Utahns cheer and jeer the end of Roe v. Wade

U.S. Supreme Court issues landmark decision ending the right to an abortion.

(Leah Hogsten | The Salt Lake Tribune) Hundreds of anti-abortion activists rally at Pro-Life Utah's March for Life at the Utah Capitol on Saturday, in conjunction with the national March for Life in D.C., Jan. 22, 2022.

In the wake of the U.S. Supreme Court’s decision ending the constitutional right to an abortion, some Utahns celebrated — while others decried the decision.

What Utah women are saying

• Salt Lake County Mayor Jenny Wilson tweeted that she is “heartsick” about the decision: “I never imagined I would see a rollback of women’s reproductive rights in my lifetime.”

Wilson later said in a statement the she believes the decision to terminate a pregnancy “should not be made by government, but rather by the woman, her closest confidents, and her clergy with the input of mental and physical health advisors.”

“The denial of rights here in Utah will be the greatest burden on women without resources and that is especially troubling,” she added. “Women with means will have the resources to access abortion outside of our state yet those without support and financial resources will be the most impacted.”

• Karrie Galloway, president and CEO of Planned Parenthood Association of Utah, called it a “dark day for our country.”

“By overturning Roe v. Wade, the Supreme Court has now officially given politicians permission to control what we do with our bodies, deciding that we can no longer be trusted to determine the course for our own lives. This dangerous and chilling decision will have devastating consequences in Utah and across the country, forcing people to travel hundreds, sometimes thousands, of miles for care or remain pregnant.”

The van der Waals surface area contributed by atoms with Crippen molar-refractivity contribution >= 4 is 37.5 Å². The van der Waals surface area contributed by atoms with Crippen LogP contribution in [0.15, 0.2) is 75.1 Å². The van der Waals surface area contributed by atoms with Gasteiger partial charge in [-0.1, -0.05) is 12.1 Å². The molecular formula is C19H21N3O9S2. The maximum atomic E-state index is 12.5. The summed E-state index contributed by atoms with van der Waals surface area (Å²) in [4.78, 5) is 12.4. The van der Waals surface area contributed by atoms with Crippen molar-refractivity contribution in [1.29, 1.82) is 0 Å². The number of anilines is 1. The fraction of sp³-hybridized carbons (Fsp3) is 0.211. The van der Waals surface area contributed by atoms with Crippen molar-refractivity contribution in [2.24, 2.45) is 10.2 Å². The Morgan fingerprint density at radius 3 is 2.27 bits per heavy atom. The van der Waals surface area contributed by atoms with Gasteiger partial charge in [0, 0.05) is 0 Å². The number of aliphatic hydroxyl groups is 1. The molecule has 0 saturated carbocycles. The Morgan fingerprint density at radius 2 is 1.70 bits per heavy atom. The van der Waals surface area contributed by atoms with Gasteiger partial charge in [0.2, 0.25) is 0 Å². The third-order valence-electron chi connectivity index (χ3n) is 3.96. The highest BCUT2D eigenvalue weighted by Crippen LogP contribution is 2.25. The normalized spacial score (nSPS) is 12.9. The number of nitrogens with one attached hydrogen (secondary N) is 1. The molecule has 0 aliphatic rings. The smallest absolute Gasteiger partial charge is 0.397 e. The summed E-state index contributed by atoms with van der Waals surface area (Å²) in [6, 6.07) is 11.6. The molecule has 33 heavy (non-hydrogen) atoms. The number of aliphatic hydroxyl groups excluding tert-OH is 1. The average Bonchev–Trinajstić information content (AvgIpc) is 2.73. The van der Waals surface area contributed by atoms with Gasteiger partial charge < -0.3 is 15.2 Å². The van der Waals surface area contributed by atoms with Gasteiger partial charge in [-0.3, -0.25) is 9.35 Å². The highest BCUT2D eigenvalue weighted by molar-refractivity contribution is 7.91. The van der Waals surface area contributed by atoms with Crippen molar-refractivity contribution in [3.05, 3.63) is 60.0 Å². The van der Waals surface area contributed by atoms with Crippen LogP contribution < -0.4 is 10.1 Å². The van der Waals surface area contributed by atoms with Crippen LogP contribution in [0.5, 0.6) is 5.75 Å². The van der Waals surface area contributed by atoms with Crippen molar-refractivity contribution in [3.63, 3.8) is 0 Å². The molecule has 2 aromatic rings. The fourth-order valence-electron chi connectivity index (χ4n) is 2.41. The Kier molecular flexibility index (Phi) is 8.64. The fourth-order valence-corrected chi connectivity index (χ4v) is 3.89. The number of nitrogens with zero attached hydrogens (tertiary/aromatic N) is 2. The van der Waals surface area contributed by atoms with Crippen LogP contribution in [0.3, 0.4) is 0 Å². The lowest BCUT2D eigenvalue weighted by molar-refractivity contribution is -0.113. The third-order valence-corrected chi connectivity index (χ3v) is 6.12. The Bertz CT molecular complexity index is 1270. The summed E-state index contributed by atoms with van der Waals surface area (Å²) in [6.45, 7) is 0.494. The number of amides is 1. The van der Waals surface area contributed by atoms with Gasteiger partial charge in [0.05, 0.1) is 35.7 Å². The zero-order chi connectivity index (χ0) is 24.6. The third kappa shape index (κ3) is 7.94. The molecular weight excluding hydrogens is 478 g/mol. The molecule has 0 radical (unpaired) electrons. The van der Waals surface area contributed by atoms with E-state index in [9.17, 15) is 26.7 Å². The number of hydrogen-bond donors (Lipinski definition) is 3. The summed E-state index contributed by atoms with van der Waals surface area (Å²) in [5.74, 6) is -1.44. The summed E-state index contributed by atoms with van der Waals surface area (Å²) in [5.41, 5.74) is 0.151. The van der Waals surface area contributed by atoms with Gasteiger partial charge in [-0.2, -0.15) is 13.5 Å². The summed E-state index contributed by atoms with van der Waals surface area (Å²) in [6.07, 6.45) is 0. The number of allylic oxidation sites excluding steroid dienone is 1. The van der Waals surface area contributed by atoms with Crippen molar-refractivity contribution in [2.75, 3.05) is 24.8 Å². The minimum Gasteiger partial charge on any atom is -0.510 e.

Karrie Galloway, executive director of Planned Parenthood of Utah, poses for a portrait at the Utah State Capitol Monday, Feb. 24, 2020, in Salt Lake City. (AP Photo/Rick Bowmer)

Her statement went on to say that “Utahns should know that Planned Parenthood is still here. All our health centers are open. We will keep providing abortion care as long as we can, and our doors will always remain open for sexual and reproductive health services like birth control, STI testing and treatment, and cancer screenings.”

• Salt Lake City Mayor Erin Mendenhall called the decision “inequitable, unfair and a travesty for women across this nation.”

“I stand with women everywhere who are scared, angry and frustrated with a system that no longer supports reproductive rights,” she tweeted.

• U.S. Senate candidate Becky Edwards, a former member of the Utah House, issued a statement that said: “Now is the time to work together, and across the political divide, to create policies that protect women and children. ... We must prove our devotion to the sanctity of life by moving forward with compassion and care for those that are most vulnerable, with particular regard for mothers and children.”

• Former Salt Lake County Council member Shireen Ghorbani tweeted, “Understand that people with resources will continue to be able to access abortion care and those without money or support will be forced to remain pregnant in a state like Utah.”